Chicago Critical Mass celebrates its 25th (or is it 50th?) anniversary this Friday – Streetsblog Chicago

Last Thursday, there was an inspirational bike protest drawing hundreds to the Loop, like Chicago, Bike Grid Now’s Jamapalooza Convergence demonstrated for a citywide network of bike-priority streets. town. If you haven’t already, do yourself a favor and check out stunning drone footage of attendees holding a die-in on DuSable Lake Shore Drive. The purpose of the motorway closure was to draw attention to recent road deaths, including the murder of cyclist Gerardo Marciales on February 28 as he cycled across the eight-lane road with a signal Steps.

Jamapalooza at Buckingham Fountain before the DLSD takeover.  Photo: John Greenfield
Jamapalooza at Buckingham Fountain before the DLSD takeover. Photo: John Greenfield

There are another one great inspirational bike ride coming up this Friday, September 30, one that almost certainly influenced CBGN’s idea for its weekly Bike Jam rides. Chicago Critical Mass, the officially leaderless ride that meets the last Friday of each month at 5:30 p.m. at Daley Plaza, 50 W. Washington St., will hold its 30th anniversary that evening. Or maybe it’s the 50th anniversary – it depends who you ask.

True, monthly Critical Mass rides in Chicago, part of a worldwide movement of anti-car events, were launched in September 1997. But local affordable housing advocate Michael Burton (an old friend of mine), which, along with web designer Jim Redd, hatched the idea of ​​monthly rides from the square, it’s a bit of a prankster. During the 20th anniversary race in 2017, Burton insisted it was the 30th year the event had existed. He offers a route for this Friday’s hike and, predictably, he claims it’s the 50th anniversary of the protest-parade-party.

The 20th (30th?) Anniversary Carousel meets at Daley Plaza in 2017. Photo: John Greenfield

One thing that is not debatable is that Chicago Critical Mass has been a big influence in making our city a better place to ride bikes. It has helped launch countless careers in bike advocacy and planning, including my own. More importantly, it helps participants imagine what our city might be like if our attention shifted from streets for cars to streets for people. As Active Transportation Alliance spokesman Ted Villaire noted in a blog post ahead of the 2017 ride, “Once attendees have tasted the two-wheeled camaraderie that comes with the event and to the feeling of riding through the streets of the city without being afraid of car traffic, people naturally [want] to get involved in improving the bike.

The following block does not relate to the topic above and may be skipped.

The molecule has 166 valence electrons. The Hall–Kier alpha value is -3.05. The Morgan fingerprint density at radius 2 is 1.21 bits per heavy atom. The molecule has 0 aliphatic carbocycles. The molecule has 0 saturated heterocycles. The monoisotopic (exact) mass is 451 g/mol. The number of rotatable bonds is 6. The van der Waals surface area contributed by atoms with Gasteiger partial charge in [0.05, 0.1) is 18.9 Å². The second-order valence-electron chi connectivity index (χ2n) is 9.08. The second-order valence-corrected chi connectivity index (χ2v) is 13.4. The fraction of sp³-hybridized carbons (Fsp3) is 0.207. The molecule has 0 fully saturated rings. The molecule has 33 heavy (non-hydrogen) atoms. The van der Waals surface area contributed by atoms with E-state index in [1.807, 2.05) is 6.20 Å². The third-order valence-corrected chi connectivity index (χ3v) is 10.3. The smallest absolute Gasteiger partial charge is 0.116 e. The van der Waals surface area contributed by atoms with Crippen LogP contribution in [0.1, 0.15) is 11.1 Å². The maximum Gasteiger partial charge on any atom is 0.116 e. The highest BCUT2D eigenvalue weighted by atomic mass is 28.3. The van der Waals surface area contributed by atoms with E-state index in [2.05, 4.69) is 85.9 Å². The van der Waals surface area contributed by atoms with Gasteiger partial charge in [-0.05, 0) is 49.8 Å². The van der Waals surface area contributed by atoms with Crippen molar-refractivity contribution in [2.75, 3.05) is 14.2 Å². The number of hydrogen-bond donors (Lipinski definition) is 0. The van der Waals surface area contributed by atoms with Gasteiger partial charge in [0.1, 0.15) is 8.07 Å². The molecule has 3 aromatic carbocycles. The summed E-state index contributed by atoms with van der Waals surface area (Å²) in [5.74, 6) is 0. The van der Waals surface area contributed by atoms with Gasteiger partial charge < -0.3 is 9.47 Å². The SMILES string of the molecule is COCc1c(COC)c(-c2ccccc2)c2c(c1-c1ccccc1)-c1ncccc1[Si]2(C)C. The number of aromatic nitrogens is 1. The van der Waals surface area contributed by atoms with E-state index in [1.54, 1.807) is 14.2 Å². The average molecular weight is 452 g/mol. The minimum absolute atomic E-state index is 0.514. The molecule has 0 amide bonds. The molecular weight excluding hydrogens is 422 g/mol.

The route of Chicago Critical Mass rides is never predetermined, and if more than one person shows up at the Picasso sculpture in Daley Plaza with a proposed route, the crowd will often vote on where to ride. There are currently discussions of potential routes on a CCM-related Facebook group.

Draft proposed itinerary for Friday's ride by Michael Burton.
Draft proposed itinerary for Friday’s ride by Michael Burton.

Burton suggests a route that stops at 12th Street Beach, “with an additional 50-mile overnight trip to the Indiana Dunes on offer for intrepid riders.” If you plan to go on an adventure, bring your own tent and sleeping bag. Also keep in mind that due to a dual track project and shuttle service replacing part of the rail service, the South Shore Line Commuter Railroad does not currently accept bicycles at any of the stations. from the dune area. However, biking from the Dunes to Gary subway station to catch the return train is an option.

Burton is dedicating its proposed route to CCM pilot, monorail enthusiast and former mayoral candidate Bill Wendt, who died in December 2020 at the age of 73.

Bill Wendt.
Bill Wendt.

“Over the past 50 years [again, it’s really only 25], Critical Mass has made Chicago a more bike-friendly city, with accomplishments like 200 miles of protected, buffered, and shared street bike lanes; and more than 13,000 bike racks,” Burton said in a statement. “Despite these many gains, there is still a lot of work to be done. But, we all ride for different reasons, and maybe no reason at all. I drive CCM to set up a car-free city, where the current autocracy turns into a long-forgotten bad dream that will be replaced by the joyous chime of bicycle bells.

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